The initial reaction to the COVID-19 pandemic was one of uniform unease: markets dropped, consumer confidence plummeted, and the world faced uncertainty in terms of demand for goods and services. Not all of these issues have hit the world economy uniformly, however. Some ramifications have come to pass as expected, but others less so.
There are several reasons why the COVID-19 story was less than uniform between major players in the global economy. Lockdown restrictions, consumer behavior and monetary policies all led to outcomes that varied between regions, countries and industries. Unpacking how the pandemic has shaped the global economy in the early days of the virus is a complex, multifaceted process.
COVID-19's Impact is Not Created Equal
Measuring the global economic impacts of COVID-19 is less than straightforward. The severity of the virus’ spread in certain countries, divergent public health policies aimed at “flattening the curve,” and a variety of fiscal stimulus packages all led to unique regional or even state-level economic impacts. Some businesses flourished under quarantine and lockdown measures, while others floundered.
Although the state of the global economy is still in flux, and headlines trumpet a mass decline in revenue for several business sectors, it's important to understand that the impact of the global pandemic has not affected all industries equally.
On-demand services have soared as customers adapted to life during lockdown. Entertainment services that provided online content saw a pronounced spike in interest and stock price, as many people around the world were confined to their homes and looking for distractions to help pass the time. The same holds true for delivery services: food ordering platforms made it easier than ever to purchase online and receive contactless orders right to a customer’s doorstep.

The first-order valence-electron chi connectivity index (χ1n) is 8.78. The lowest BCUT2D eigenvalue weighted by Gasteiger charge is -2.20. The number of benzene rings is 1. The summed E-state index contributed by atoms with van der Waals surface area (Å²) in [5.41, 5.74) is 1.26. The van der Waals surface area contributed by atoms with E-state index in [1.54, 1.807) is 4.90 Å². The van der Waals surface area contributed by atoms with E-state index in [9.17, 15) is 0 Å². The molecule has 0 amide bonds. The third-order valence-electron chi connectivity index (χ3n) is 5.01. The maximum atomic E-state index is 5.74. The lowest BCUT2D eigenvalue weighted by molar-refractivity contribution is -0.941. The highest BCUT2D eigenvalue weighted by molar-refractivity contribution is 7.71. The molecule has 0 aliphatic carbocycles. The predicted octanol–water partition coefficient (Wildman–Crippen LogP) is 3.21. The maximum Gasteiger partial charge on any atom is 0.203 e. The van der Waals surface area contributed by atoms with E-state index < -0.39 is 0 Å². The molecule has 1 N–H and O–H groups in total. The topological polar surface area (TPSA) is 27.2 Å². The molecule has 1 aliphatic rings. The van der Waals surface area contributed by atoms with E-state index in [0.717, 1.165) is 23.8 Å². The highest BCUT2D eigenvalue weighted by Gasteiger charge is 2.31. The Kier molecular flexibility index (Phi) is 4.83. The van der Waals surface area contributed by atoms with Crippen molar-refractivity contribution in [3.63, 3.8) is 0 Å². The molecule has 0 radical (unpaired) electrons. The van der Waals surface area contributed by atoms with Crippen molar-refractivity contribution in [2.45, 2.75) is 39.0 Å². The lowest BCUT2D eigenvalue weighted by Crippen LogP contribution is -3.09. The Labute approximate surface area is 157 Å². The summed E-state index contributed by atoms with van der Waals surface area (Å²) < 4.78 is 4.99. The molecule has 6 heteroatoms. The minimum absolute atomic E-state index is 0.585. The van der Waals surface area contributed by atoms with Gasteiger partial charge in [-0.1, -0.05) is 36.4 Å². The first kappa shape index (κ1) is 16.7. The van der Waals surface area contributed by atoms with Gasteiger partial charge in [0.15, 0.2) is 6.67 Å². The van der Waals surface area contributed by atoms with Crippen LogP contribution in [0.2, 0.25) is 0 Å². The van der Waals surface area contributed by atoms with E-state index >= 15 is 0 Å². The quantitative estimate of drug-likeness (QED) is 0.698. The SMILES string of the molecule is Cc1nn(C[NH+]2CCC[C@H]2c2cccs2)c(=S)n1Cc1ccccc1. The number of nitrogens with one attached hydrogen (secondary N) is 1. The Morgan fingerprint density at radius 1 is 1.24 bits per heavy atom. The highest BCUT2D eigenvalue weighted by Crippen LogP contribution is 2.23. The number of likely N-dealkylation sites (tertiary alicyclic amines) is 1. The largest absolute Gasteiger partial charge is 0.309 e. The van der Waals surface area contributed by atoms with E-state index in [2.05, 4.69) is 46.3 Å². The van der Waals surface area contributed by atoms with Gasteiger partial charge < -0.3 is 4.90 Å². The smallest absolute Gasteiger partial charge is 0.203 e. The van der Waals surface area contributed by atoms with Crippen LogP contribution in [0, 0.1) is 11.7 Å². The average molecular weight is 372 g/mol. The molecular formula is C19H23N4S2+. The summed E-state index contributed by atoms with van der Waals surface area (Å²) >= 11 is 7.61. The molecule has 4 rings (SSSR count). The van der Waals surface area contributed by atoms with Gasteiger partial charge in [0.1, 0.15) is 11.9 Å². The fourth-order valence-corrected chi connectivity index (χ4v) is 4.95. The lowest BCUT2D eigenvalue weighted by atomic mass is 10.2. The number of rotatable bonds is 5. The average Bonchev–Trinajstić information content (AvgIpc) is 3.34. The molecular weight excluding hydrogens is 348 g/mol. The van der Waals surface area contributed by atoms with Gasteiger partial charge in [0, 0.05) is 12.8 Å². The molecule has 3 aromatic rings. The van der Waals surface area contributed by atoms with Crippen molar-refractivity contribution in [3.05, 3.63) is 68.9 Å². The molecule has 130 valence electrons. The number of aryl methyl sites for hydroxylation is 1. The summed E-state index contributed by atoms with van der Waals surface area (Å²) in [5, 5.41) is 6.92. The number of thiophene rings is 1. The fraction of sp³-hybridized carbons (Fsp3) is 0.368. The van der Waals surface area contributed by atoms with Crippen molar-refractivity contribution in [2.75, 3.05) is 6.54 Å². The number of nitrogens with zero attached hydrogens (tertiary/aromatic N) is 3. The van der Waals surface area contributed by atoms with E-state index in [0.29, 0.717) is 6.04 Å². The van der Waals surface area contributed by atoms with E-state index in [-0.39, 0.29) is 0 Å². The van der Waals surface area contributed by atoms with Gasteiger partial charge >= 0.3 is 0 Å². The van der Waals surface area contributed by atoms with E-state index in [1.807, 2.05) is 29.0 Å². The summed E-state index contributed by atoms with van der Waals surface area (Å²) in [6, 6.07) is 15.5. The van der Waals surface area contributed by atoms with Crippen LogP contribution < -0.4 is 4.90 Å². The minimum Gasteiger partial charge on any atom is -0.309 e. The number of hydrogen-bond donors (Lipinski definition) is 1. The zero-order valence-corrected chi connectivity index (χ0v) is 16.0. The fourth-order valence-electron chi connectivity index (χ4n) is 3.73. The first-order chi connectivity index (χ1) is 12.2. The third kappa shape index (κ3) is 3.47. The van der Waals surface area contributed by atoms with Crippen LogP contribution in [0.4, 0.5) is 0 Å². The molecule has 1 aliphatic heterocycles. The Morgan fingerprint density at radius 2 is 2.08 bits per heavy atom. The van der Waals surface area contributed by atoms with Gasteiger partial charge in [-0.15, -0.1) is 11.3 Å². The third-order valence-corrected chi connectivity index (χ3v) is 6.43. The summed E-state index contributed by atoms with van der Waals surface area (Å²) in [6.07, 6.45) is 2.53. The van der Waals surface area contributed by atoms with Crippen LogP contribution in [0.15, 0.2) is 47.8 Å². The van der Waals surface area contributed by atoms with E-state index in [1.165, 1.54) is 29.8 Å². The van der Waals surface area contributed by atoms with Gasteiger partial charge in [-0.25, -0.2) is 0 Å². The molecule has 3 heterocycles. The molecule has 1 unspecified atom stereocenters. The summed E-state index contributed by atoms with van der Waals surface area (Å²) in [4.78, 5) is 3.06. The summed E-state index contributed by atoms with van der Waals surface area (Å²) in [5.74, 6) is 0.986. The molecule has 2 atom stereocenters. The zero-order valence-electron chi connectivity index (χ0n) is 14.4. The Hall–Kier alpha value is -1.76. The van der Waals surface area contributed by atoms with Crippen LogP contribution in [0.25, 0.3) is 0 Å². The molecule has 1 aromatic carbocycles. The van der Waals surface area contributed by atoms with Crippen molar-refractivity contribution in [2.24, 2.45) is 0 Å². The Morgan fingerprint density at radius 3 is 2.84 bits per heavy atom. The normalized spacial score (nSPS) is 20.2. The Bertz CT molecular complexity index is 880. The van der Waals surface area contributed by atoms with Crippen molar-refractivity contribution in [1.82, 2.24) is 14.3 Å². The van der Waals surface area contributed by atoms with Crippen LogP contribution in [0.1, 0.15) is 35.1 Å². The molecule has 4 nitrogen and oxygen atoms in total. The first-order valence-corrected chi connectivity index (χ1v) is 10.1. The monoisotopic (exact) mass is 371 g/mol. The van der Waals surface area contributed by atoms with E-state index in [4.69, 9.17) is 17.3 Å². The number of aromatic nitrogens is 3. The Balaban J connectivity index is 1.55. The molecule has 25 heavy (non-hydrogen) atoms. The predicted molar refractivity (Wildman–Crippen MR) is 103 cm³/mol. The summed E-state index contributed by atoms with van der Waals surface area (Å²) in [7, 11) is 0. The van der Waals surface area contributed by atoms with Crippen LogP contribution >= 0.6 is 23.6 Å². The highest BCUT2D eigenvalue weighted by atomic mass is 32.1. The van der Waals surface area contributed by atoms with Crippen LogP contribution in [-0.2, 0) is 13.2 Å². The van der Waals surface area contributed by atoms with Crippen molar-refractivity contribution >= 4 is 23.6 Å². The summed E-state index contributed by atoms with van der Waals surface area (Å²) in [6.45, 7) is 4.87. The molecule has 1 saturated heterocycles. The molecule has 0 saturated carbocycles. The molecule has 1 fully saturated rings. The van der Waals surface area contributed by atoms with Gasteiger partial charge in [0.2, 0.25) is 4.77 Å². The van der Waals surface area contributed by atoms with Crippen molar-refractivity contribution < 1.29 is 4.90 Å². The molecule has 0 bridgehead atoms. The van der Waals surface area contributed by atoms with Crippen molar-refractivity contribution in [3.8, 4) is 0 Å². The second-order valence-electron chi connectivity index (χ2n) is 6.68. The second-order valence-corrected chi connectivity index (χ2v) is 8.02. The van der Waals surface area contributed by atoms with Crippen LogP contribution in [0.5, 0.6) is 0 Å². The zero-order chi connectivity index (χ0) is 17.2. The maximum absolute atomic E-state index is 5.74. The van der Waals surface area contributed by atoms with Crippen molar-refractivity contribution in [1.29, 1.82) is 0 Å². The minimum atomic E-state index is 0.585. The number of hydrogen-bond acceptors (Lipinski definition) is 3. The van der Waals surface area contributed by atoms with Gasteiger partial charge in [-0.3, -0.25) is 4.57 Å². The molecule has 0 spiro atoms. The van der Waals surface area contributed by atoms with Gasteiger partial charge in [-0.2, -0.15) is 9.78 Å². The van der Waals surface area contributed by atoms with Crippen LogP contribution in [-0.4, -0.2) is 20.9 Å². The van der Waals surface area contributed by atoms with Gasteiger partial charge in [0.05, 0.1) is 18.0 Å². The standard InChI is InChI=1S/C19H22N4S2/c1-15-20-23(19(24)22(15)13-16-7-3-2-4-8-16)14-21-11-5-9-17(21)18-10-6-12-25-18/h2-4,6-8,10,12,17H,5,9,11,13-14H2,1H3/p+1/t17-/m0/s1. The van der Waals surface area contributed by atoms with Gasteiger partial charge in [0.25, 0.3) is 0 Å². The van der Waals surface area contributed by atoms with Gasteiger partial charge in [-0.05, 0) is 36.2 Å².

On the flip-side, businesses that rely on in-person customer experiences have not fared as well. Movie theaters, entertainment destinations and cruise lines have had to either halt operation outright, re-book existing reservations or significantly modify their operations—often at a considerable cost.
Small businesses have borne the brunt of COVID-19's detrimental economic effects, particularly if they were not set up with a robust e-commerce system in place prior to the pandemic. Those that scaled up e-commerce operations quickly after lockdown orders were put in place have fared somewhat better, but the long-term effects have still yet to be seen.
The manufacturing sector shows mixed signals in terms of economic impact. Businesses that make personal protective equipment (PPE), plexiglass shields, medical supplies or sanitization products have seen a boon in revenue. Nearly every sector of the manufacturing sector suffered from supply chain disruptions, however, and signs of life are only just beginning to emerge for the industry in general.
The Effects of Supply Chain Disruption
The pandemic's initial outbreak in China had a cascading effect throughout much of the global supply chain. Beijing ordered large manufacturing hubs to close in an attempt to stop the spread of COVID-19, which in turn left orders unfulfilled and products not sent to global vendors. This created a domino effect throughout the global supply chain, making it impossible for many companies to fulfill orders.